So I know what I’m working on, but for ROW80 I need to define weekly goals.
- Although I’m not concentrating on short stories at the moment, I will continue to pledge that, if I start one, I finish it within a few days. Otherwise they tend to go wonky.
- I have cut my blogging down to this weekly update, but every once in a while I post something extra. I will also continue to ask my SciFi Question of the Day on social media, and keep up with various writerly-networking activities (like ROW80.)
- This round will see me doing both writing and revising. Some weeks it may be all of one or the other. I don’t think I should define how much of each needs to be done.
- I think I’ll resurrect my old word count goals:
- Write at least five days a week.
- 500 words is not that great, but it’s acceptable, even if it’s just flash and not my WIP.
- 1,000 is average, but not where I’d like to be.
- 2,000 words is a good, healthy daily goal. I will continue to strive that, someday, I will break 2k in one hour. I’ve come close, I’ve never passed the mark.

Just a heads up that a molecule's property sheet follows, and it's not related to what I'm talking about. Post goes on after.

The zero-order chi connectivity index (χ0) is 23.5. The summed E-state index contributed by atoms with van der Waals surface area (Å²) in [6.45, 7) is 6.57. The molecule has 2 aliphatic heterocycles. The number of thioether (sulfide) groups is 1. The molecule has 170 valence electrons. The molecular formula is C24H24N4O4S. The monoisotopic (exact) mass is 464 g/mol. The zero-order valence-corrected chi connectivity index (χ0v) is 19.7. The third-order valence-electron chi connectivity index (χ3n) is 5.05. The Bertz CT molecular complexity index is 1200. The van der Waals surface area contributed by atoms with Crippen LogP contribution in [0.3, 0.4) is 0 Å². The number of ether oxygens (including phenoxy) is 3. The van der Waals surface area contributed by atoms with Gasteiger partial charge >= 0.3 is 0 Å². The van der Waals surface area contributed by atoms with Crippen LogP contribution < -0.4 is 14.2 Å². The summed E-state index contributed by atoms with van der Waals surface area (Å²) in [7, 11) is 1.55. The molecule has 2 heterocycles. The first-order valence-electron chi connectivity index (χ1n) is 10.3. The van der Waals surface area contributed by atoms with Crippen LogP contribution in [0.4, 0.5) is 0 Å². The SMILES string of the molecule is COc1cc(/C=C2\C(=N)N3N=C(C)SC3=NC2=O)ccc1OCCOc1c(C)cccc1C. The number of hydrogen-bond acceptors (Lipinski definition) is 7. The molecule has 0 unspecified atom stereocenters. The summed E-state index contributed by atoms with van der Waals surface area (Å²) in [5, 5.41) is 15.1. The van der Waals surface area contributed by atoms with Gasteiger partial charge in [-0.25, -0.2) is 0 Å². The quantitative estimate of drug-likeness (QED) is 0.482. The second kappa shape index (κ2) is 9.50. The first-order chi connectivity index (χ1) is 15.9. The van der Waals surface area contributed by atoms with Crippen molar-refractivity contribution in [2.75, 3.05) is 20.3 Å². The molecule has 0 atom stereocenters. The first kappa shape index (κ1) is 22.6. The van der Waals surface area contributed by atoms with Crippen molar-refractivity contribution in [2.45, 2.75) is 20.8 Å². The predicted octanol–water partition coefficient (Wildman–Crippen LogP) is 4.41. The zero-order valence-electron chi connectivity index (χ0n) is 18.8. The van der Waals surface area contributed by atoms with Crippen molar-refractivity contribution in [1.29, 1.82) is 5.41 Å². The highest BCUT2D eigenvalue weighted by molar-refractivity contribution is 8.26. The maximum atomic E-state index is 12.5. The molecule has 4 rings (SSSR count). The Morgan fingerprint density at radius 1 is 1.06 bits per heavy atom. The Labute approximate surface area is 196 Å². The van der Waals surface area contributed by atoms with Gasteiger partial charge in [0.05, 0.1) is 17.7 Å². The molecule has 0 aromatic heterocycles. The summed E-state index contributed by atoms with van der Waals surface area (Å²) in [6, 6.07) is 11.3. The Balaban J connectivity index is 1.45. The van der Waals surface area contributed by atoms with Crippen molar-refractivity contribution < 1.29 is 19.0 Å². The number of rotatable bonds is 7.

- If I’m editing, word count doesn’t mean much. Time spent is a more accurate measure of productivity. If I’m editing a longer work, then I should spend at least a couple of hours doing so each day. Preferably more, since writing is my career, not an expensive hobby.
- Hopefully, soon I’ll need to do promo again. That eats up a lot of time, but it’s important. I think I’ll try to celebrate the fact that I don’t have anything I need to push at the moment, and use my time for actual writing.
Someday, I want to be successful enough that most of my time is spent in actual writing. But that’s a long-term goal, not something I’m going to accomplish this week or this round.
So, fellow ROWers, how do you measure editing? Word count? Page count? Time spent? I’m interested to hear!